About Going to Seed

Going to Seed is about what I learned and am still learning on my seed growing adventure. I usually post once a week. During the growing season I mainly write about growing, harvesting and cleaning seed. Through the winter, I focus more on planning and managing a seed farm.   (Here you can read a recap of the first year of posts.)

About where I grow seed

Currently, I grow certified organic seed on a quarter acre at Tourne-Sol cooperative farm. This seed meets about 20% of the seed needs for the Tourne-Sol vegetable production. We also have our own seed catalog and sell seeds to other seed companies. (This is in addition to growing veggies, flowers, herbs and seedlings for the Ste-Anne farmers market and our 250 share CSA.)

The farm is 45 minutes West of Montreal along the St-Lawrence river in les Cèdres, Quebec. Situated in zone 5A, the frost free period is from mid May to early October. That’s the luxurious part of the equation. The growing season can be either wet wet wet or dry dry dry. Most years, that means 6 weeks of one then 6 weeks of the other. Summer temperatures easily get above 30C (86F) though recent history has had some cold summer blues. These are not ideal growing conditions for most seed crops – which paves the way for great learning!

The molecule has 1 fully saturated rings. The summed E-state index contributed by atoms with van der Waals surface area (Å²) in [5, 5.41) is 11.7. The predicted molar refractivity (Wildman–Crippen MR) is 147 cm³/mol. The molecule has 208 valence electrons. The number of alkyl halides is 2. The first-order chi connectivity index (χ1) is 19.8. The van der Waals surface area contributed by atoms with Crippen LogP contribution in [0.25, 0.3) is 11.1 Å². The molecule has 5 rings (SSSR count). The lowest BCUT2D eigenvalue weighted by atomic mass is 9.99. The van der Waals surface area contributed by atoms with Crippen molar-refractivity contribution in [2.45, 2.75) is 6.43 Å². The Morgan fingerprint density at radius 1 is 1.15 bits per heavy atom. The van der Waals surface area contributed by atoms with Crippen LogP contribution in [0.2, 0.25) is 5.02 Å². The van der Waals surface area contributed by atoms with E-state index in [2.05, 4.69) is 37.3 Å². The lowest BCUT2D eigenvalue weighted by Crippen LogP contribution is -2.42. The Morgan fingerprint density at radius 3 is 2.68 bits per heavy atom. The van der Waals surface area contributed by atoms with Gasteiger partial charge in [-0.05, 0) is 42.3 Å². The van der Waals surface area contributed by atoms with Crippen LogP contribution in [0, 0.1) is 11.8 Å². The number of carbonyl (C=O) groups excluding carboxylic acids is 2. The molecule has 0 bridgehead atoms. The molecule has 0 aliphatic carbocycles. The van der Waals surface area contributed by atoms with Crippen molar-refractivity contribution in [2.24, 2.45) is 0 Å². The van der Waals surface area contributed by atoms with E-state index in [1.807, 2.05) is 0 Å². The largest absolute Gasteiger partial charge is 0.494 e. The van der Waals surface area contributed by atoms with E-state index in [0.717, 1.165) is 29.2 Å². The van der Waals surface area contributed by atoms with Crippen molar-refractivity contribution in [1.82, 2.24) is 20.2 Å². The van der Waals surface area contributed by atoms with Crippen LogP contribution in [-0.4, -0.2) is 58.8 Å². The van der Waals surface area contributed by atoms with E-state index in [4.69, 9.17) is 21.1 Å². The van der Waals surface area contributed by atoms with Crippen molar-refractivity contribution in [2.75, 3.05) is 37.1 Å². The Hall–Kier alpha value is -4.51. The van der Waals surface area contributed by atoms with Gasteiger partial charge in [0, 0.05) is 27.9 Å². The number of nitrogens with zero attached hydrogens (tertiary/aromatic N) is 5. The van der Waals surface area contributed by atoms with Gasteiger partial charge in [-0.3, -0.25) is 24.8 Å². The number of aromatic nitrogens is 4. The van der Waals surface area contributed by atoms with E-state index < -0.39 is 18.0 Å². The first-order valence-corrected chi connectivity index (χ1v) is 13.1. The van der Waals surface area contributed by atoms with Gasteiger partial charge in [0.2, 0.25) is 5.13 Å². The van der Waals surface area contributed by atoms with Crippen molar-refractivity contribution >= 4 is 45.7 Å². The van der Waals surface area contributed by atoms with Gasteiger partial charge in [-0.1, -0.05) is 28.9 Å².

About myself

I did not grow up on a farm though my parents did have a big garden and a much bigger lawn where I learned the basics of splinters, blisters, sweat, and how to drive a lawn tractor. A B. Sc. in agricultural engineering introduced me to irrigation and Excel spreadsheets, and refined my love of defining variables and planning.

However, the transition to farmer came in 2000 when I started working on farms (mostly growing vegetables but also grain and a bit of livestock.) I worked both as an apprentice and field manager  on a range of scales from farms based around manual tools to tractors to draft horses.

In the fall of 2004, with some friends, I started Tourne-Sol cooperative farm.

Currently, I am president on the Canadian Organic Growers (COG) board of directors and on the Eastern Canadian Organic Seed Growers (ECOSGN) steering committee.

I also co-authored (with my co-farmer Fred Thériault) Crop Planning for Organic Vegetable Growers.

7 thoughts on “About

  1. Dan – Thanks for starting to share your experiences with seed production in Eastern Canada. I also tackle many of these challenges on our farm in New Brunswick, growing organic seed for Hope Seeds and working with other farms to grow for us as well. Looking forward to reading and learning more!

  2. Dan, I just read the entire thing. It is clear, educational, entertaining, well thought out, well structured, flows, looks great, should I go on? Should be required reading for new interns. I will go check out Gigi’s blog soon.

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